I began to recognize that his “eating disorder”was his way of maintaining some semblance of control in his life. I had watched my 20 month old daughter have a similar reaction when she and I moved and she had to start staying with her great-grandparents while I worked but she transitioned easier than he did. He was and still is very adverse to change and it wasn’t until he went to pre-school and began to have his own life outside of the home that he finally calmed down.
Being around other children helped him and slowly he let go of his “eating disorder”. By the time his sister went away for her summer visit, he was so engulfed in his pre-school “social life” and his impending year as a Kindergartner that he was able to let go and have fun. One year later, he has made great strides in overcoming his abandonment issues and he has taken control of his own social calendar by setting up outings with his grandparents by and for himself.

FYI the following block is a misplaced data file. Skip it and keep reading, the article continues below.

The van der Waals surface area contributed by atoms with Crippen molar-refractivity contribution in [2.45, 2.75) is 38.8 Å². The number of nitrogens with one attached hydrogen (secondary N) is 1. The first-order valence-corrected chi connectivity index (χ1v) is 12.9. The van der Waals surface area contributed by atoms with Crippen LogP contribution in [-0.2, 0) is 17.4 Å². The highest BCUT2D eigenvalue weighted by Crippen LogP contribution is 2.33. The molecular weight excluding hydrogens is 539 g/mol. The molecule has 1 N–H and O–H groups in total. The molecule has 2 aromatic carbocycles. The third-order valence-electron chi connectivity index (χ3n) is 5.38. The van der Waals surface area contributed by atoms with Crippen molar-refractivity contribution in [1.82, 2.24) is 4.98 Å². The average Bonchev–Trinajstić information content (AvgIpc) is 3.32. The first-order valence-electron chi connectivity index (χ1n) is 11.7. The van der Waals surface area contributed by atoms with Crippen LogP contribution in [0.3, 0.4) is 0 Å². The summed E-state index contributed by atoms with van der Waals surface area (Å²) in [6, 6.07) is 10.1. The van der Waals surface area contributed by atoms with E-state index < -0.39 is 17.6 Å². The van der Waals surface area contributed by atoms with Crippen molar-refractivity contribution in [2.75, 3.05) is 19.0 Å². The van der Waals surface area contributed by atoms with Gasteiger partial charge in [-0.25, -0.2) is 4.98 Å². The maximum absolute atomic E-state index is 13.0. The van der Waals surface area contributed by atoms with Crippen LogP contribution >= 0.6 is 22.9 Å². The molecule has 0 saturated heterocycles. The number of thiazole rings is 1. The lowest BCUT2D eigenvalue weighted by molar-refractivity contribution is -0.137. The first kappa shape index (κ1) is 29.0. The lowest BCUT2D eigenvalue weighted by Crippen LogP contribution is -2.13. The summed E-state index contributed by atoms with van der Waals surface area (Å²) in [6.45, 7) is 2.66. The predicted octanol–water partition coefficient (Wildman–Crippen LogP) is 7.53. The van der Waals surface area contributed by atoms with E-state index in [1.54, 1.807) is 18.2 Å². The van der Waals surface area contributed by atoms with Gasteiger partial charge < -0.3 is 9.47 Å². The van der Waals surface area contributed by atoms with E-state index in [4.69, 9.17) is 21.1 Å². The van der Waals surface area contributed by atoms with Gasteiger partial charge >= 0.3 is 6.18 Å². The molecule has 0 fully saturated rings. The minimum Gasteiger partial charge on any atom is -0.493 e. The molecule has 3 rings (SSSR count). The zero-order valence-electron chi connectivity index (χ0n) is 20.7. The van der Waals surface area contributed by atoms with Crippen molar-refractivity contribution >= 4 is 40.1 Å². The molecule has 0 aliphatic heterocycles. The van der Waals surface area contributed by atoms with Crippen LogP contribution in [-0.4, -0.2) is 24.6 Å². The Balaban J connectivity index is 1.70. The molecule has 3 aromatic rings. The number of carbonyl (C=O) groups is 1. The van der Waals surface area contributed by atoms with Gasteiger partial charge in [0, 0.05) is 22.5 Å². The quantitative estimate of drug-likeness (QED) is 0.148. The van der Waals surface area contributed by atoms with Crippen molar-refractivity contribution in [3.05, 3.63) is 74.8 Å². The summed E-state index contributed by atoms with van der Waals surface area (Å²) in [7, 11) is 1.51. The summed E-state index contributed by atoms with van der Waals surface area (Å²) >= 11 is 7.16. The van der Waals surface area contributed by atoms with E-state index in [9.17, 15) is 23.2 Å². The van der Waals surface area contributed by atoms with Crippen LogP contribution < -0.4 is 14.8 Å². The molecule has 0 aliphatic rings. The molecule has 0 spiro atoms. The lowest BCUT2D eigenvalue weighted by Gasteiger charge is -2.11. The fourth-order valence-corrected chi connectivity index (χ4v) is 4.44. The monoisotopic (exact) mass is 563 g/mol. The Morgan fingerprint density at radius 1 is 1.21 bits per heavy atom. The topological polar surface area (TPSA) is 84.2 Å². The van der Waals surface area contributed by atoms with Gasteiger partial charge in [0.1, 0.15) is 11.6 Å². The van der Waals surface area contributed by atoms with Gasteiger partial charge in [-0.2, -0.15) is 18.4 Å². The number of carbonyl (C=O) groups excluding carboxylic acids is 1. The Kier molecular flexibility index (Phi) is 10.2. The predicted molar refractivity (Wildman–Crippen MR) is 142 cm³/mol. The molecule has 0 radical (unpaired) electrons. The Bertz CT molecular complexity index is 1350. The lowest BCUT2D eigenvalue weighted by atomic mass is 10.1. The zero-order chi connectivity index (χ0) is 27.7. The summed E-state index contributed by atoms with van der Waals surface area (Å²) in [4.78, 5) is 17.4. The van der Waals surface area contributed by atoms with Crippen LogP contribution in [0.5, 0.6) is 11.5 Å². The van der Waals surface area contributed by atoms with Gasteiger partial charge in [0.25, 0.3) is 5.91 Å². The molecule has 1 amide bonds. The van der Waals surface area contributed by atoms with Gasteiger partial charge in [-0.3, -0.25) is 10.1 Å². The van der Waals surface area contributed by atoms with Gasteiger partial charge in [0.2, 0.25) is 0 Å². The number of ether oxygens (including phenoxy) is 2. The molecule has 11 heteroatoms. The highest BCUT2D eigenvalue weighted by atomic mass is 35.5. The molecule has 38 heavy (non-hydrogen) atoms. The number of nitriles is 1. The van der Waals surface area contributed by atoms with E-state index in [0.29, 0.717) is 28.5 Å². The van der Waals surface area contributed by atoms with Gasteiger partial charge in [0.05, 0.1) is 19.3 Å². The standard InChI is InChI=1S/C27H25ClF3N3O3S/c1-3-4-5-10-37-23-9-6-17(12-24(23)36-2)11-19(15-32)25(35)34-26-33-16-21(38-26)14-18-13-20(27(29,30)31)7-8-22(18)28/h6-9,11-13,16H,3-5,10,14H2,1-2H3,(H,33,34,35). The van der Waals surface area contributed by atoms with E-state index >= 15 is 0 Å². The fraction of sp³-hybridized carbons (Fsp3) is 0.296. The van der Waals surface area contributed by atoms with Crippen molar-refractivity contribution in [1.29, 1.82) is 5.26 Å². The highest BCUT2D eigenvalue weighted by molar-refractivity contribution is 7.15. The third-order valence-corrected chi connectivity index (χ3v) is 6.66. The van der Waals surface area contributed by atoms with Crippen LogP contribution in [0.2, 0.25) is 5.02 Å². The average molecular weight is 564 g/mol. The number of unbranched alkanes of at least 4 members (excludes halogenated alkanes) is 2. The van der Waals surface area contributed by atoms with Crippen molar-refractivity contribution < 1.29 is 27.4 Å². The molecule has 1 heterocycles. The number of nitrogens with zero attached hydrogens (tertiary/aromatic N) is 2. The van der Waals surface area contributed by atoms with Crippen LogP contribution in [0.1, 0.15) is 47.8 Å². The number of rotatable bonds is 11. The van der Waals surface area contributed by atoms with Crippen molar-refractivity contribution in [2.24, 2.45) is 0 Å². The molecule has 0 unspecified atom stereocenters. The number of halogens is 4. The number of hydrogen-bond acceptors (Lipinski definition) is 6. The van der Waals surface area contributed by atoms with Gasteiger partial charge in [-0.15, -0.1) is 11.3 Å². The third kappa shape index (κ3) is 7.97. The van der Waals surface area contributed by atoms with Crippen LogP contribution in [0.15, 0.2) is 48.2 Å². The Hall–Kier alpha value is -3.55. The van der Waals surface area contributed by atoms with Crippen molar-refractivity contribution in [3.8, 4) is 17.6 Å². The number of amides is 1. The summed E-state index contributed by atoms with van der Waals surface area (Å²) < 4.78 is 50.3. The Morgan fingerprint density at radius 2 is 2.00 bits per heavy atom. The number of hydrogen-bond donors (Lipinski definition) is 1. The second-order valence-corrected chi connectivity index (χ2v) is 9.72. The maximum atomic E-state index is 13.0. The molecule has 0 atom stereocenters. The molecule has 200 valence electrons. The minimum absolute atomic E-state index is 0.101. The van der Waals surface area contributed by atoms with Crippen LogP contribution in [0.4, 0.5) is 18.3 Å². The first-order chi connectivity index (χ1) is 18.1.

Raising my son has taught me that the effects of divorce are continuous no matter the affiliation the child has with the divorcing parents. I have learned that a broken family is a broken family and it is paramount that people realize that decisions made today will most certainly effect the generations of tomorrow.